Beginner’s Guide to Residential Mortgage | brand voice
Yes, applying for a mortgage can seem overwhelming – and it can certainly be time consuming. But it’s not the daunting and complex process you imagine. Here’s everything you need to know to get started.
What is a mortgage loan? Let’s cover the basics
At its most basic, a mortgage is a loan specifically designed to help buyers afford real estate. A mortgage agreement, which can last from 15 to 30 years, defines the terms of the contract you have with your lender.
Generally, the chosen lending institution agrees to lend you the money needed to buy a house while you agree to repay the loan in monthly installments.
Mortgages vs Loans: Key Differences
Home loans are slightly different from other types of loans, such as student, personal, or car loans. First, some loans are available without a credit check. In the case of mortgages, you may be able to obtain funds without a credit history or with a bad score, but the lending institution will still perform a credit check.
Additionally, mortgages are “secured” loans, which means that your property will be used as collateral in the event of late payment or inability to repay the loan.
Types of mortgages
Mortgages can vary in duration (10, 15, 20 or 30 year loans) and in terms (fixed rates vs adjustable rates). But they also vary in nature. Some of the more common types of mortgages to consider include:
- Conventional Home Loans – Conventional mortgages are those that meet the limits and lending terms set by the government-backed mortgage companies Fannie Mae and Freddie Mac. They typically require a 20% down payment and let you borrow up to $647,200 (as of 2022).
- USDA Loans – these mortgages are designed for buyers looking to invest in rural areas. They’re backed by the USDA and don’t require a down payment, but only homes in certain areas may qualify.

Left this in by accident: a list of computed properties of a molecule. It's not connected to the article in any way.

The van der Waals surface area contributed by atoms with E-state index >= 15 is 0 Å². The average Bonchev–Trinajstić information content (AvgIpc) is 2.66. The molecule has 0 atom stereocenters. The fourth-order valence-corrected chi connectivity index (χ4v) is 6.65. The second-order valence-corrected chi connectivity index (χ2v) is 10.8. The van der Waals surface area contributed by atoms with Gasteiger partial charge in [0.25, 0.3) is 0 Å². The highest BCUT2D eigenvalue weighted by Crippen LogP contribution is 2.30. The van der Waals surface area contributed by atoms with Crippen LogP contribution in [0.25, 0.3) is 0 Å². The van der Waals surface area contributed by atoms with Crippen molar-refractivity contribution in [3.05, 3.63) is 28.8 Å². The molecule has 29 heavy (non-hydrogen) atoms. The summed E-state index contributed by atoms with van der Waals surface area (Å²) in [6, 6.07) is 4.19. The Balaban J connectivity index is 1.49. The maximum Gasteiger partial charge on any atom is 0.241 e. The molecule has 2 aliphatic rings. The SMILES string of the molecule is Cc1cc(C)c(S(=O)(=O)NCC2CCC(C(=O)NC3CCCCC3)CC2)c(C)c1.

- VA loans – these loans are for members of the US military and their families. They are backed by the Department of Veterans Affairs and do not require a down payment or private mortgage insurance (PMI).
- FHA loans – These are loans backed by the Federal Housing Administration and only require a minimum down payment of 3.5 and a score of 580.
- Jumbo Loans – these loans are for home buyers looking to borrow more than the limits set by Fannie Mae and Freddie Mac. They usually require a 10-20% down payment.
The Process of Getting a Mortgage: An Overview
The process of getting a mortgage should always start with finding the right lender. The best deals, such as SoFi mortgages, will have lower interest rates and greater potential for customization.
For example, you’ll want to find a lender that offers mortgages of at least 10, 20, and 30 years, as well as the option to choose between fixed or adjustable rates. Don’t forget to review the fees charged by the lender, which may include prepayments and origination fees.
The essentials you need to get a mortgage
In most cases, getting a mortgage is easier than you think, and on average, only 8% of mortgage applications are turned down. However, there are some boxes you need to tick before submitting your application – remember that a mortgage rejection can impact your chances of getting the best deal!
A good credit rating
Some government-backed loans are accessible with a score of 580, while conventional loans require a minimum credit score of 620. But, even if you qualify for a mortgage with a low FICO score, you should consider switching. time to build your credit before applying. .
Indeed, low scores can prevent you from accessing the best rates, which can impact the amount of interest you will repay over the life of the loan.
A solid down payment
With the current availability of different types of loans, you no longer need to put that famous 20% down payment and you can access a loan with a 0-3% down payment.
However, with a lower down payment, you may have to pay PMI (which is 0.5-1% of the total loan amount) until you owe at least 20% of your home equity.
A debt-to-income ratio below 36%
The debt-to-income ratio (DTI) measures how much of your income is used to pay off outstanding debt. While some mortgages are accessible with a DTI of 46%, this indicator gives lenders insight into your financial health. So, to access the best rates, you have to aim for a DTI of less than 36%.
Estimation of your loan amount, closing costs and monthly repayments
In addition to the amount borrowed (the principal), your monthly payments will include interest, property taxes, homeowners coverage and mortgage insurance.
The sum of these fees must not exceed 28% of your gross monthly income. Your lending institutions will review your financial situation and assess the length of your mortgage and how much you can comfortably repay.
Bonus tip: Make sure you also budget for closing costs, which are typically 2-5% of the property value!
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